For a number of years, rural Syrian households, particularly those headed by women, have had to earn sufficient income to feed their families. In the past three years, FAO has enhanced rural women’s skills, allowing them to become efficient producers. FAO has assisted the women by improving their food production and business management skills, and supported the establishment of food processing units under the management of women leaders in local communities. Moreover, the Organization has also reached out to women who produce and promote their products independently.
FAO, through the Smallholder Support Programme, has assisted more than 740 women with vouchers to purchase vegetables and supplies for their micro-businesses. Beneficiaries were also given the choice of buying their supplies from various affiliated suppliers, giving them a strong position to negotiate prices and choose supplies with the best value to make their products.
The voucher system was implemented in response to continued inflation and disruption to supply chains, which limited women’s ability to access the needed inputs for production. The scheme also gave women the opportunity to bridge the gaps in their production process depending on their needs.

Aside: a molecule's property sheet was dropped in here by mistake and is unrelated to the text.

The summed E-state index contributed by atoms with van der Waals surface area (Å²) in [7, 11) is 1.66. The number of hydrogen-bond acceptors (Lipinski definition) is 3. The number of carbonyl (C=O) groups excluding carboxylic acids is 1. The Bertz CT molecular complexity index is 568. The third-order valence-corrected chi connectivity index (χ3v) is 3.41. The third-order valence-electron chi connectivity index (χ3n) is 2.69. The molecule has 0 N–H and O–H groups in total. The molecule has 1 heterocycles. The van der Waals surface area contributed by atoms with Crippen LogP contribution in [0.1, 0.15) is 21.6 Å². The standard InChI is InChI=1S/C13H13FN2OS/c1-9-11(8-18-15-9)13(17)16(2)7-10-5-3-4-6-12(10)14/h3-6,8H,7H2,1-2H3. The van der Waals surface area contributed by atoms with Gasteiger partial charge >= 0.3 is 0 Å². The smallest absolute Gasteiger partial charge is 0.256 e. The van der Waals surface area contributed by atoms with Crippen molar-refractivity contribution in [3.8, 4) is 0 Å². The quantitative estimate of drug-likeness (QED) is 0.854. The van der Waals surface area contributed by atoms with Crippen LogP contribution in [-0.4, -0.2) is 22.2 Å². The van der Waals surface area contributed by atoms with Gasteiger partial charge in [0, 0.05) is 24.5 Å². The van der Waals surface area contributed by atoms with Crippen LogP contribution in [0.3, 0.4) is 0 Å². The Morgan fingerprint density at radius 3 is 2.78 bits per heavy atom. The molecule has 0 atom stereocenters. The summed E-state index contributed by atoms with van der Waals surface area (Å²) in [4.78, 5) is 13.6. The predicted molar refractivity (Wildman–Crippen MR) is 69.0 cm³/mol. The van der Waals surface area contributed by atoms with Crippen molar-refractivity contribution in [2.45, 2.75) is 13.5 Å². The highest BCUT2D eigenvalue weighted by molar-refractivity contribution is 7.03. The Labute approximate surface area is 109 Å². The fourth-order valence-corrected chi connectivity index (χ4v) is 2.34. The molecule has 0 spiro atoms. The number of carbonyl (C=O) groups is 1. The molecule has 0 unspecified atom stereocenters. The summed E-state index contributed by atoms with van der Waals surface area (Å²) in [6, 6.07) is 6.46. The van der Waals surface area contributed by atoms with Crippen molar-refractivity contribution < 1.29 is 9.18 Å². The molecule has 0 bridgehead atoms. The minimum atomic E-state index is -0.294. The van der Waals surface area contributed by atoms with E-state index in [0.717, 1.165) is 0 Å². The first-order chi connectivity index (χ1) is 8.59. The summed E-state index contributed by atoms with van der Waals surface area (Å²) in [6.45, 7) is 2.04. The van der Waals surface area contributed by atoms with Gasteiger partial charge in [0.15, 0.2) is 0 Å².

Afaf Jafar, a food processing beneficiary from Rural Hama said the vouchers work in perfect harmony with her production process. “At the processing unit, it is better for us to choose the items we need based on the agreed seasonal food products we want to make,” she explained. “FAO’s voucher system made it easier for us to buy the items we needed from a number of sources recognized and approved by the Organization. We were able to buy vegetables as well as any items necessary to sustain production. For example, our work was always interrupted by repeated electricity shortages, and the vouchers allowed us, as one group, to buy a power generator for the whole production unit,” added Afaf.
Nadia Hasan Haidar, a food processing beneficiary from Rural Damascus elaborated, “We went to a number of shops and selected our supplies based on the best price and quality. We bought eggplants, peppers, tomatoes, beans, and cucumbers to make food products that are found in every Syrian household.”
FAO’s voucher scheme has not only supported women to produce food, but also encouraged them to have a business mindset and a vision for marketing their products and expanding their businesses for a sustainable livelihood. Mona Al-Agha, a beneficiary from Rural Damascus explained, “The vouchers helped a lot. I am going to sell my products to cover my family’s living needs. I am also saving some food for my children. I make my products according to the market’s demand at a reasonable price.”
FAO’s voucher system has reached women in Al-Hasakah, As-Swaida, Aleppo, Dara’a, Deir Ez-Zor, Hama, Homs, and Rural Damascus governorates. It is a part of FAO’s integrated Smallholder Support Programme, which is designed to support the recovery of smallholder families to regain their livelihoods in the agriculture sector.
Source : Fao